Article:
ADEA Washington Update

Federal Judges Undercut Third Attempt at Travel Ban

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President Donald Trump’s third attempt to impose a ban on citizens from certain countries traveling to the United States has been halted by two federal judges. On Oct. 20, U.S. District Court Judge Derrick Watson of Hawaii issued a preliminary injunction halting the ban on travel from six majority-Muslim countries: Iran, Libya, Syria, Yemen, Somalia and Chad.

In his ruling, Judge Watson said the Trump Administration had not shown that the entry of citizens from the six countries would be “detrimental to the interests of the United States.” The judge declined to halt the ban on travel from North Korea and Venezuela, two countries that were added to the list of nations covered by the third iteration of the travel ban, which was issued on Sept. 24.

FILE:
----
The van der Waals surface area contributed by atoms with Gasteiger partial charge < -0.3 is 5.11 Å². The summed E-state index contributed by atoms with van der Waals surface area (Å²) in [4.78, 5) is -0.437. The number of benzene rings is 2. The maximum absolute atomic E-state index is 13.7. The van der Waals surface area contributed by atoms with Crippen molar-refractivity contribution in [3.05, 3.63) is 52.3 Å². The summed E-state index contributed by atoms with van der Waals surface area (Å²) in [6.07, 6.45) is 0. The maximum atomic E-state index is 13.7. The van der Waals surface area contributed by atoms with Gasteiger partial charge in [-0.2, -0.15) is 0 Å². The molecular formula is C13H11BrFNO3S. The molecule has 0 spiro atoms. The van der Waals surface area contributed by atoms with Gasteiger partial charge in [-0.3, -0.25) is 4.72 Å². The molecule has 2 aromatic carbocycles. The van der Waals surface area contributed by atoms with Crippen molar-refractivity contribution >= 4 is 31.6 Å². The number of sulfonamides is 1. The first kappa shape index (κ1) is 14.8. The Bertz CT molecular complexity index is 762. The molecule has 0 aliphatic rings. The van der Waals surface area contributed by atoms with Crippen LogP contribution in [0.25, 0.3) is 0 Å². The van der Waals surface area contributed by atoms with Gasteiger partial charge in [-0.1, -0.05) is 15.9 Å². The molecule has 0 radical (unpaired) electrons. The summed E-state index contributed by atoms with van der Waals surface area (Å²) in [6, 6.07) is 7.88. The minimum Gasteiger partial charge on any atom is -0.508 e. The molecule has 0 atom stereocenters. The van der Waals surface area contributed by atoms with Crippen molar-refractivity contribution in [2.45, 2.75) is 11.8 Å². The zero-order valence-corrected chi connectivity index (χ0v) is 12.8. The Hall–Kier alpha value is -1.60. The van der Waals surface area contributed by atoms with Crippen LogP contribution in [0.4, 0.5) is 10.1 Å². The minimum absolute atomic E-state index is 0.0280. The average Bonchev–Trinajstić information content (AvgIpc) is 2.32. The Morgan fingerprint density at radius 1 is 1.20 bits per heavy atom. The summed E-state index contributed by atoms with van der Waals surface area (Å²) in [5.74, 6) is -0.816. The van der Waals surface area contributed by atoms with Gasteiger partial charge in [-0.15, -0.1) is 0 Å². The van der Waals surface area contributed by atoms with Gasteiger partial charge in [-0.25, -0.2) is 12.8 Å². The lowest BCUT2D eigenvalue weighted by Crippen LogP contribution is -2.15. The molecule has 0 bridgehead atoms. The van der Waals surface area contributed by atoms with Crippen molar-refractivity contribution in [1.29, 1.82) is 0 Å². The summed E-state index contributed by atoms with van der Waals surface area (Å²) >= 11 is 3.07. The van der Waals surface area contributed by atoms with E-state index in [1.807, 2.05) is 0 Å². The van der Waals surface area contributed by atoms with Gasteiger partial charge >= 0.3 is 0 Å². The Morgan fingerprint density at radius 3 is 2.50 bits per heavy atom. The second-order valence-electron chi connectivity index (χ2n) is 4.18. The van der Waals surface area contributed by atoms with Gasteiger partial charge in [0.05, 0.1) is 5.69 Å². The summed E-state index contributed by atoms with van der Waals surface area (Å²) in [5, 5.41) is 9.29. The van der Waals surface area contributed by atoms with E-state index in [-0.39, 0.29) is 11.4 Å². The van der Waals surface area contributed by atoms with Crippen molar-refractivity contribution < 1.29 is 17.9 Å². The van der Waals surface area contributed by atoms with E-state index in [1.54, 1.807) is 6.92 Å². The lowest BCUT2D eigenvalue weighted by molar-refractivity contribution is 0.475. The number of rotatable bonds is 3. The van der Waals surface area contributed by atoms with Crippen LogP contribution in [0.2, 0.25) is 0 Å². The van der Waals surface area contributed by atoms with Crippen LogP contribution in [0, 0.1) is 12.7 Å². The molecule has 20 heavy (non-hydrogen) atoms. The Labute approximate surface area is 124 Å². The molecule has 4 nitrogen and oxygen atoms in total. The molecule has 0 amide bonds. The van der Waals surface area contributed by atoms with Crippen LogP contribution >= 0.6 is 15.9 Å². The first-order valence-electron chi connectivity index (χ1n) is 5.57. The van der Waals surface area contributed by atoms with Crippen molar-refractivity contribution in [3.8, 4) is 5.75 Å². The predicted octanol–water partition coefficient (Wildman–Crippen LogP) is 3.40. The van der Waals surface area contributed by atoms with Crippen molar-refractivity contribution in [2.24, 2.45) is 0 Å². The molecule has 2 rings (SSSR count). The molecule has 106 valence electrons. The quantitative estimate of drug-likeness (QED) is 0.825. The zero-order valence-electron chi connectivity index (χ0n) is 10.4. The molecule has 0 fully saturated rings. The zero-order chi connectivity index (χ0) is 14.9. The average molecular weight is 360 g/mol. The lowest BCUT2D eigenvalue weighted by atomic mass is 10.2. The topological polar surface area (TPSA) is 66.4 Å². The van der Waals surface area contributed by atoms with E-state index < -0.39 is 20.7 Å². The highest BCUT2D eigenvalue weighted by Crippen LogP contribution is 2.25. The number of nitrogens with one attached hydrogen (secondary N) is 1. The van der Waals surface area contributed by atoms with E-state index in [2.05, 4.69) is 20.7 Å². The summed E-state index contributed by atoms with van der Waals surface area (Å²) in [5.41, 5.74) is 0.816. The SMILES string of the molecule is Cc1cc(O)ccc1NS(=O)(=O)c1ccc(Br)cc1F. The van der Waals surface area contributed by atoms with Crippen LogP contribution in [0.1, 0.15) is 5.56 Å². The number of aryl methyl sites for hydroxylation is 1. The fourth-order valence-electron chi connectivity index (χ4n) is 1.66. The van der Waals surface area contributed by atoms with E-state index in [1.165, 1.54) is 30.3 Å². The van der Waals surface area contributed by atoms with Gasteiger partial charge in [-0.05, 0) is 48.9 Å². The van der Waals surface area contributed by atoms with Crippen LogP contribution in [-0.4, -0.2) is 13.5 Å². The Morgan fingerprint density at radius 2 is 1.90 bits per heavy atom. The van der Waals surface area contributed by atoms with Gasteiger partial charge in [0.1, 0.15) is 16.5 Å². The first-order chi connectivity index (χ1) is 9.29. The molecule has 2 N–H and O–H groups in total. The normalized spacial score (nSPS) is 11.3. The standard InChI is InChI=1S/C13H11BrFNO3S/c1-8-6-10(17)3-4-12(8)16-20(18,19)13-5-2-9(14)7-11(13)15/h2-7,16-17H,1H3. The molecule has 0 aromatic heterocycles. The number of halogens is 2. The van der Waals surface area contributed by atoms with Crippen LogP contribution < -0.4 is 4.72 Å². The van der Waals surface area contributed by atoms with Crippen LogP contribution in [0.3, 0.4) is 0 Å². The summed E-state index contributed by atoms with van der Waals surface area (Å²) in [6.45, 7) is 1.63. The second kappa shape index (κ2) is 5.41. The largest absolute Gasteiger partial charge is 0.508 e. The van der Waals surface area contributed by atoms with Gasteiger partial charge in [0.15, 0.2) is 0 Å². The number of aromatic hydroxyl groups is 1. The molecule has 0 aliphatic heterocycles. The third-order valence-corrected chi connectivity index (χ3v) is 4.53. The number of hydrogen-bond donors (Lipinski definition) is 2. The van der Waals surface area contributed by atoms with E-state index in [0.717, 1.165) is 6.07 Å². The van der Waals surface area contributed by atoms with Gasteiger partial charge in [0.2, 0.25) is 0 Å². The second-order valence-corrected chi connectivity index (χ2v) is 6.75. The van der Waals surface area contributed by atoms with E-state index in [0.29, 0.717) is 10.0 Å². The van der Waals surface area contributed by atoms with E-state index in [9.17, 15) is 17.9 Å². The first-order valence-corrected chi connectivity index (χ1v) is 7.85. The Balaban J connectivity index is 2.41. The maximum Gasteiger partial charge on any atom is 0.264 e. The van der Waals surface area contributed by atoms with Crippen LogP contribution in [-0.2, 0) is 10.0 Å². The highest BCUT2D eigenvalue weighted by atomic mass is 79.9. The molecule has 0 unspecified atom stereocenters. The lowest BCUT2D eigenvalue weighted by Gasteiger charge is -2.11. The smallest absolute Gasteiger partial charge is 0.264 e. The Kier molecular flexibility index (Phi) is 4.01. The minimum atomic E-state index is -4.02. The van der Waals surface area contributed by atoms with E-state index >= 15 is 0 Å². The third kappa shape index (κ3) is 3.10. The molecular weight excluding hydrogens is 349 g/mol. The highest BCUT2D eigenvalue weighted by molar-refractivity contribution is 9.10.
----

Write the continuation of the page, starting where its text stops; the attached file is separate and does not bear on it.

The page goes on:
A second federal judge, Theodore Chuang of the U.S. District Court in Maryland, also halted the travel ban for the same six countries, but only for travelers with a “bona fide relationship” with people or institutions in the United States. Like Judge Watson, Judge Chuang did not halt the ban for travelers from Venezuela or North Korea.

Unlike the original travel bans, the stated rationale for the third ban was that the affected countries’ screening procedures for travelers were insufficient to protect against criminals or terrorists entering the United States. According to Homeland Security officials, the ban on entry followed negotiations with countries around the world aimed at getting them to use certain security standards. Those standards included being able to electronically communicate passport information, share relevant terrorist and criminal information with the United States and use biometric devices.

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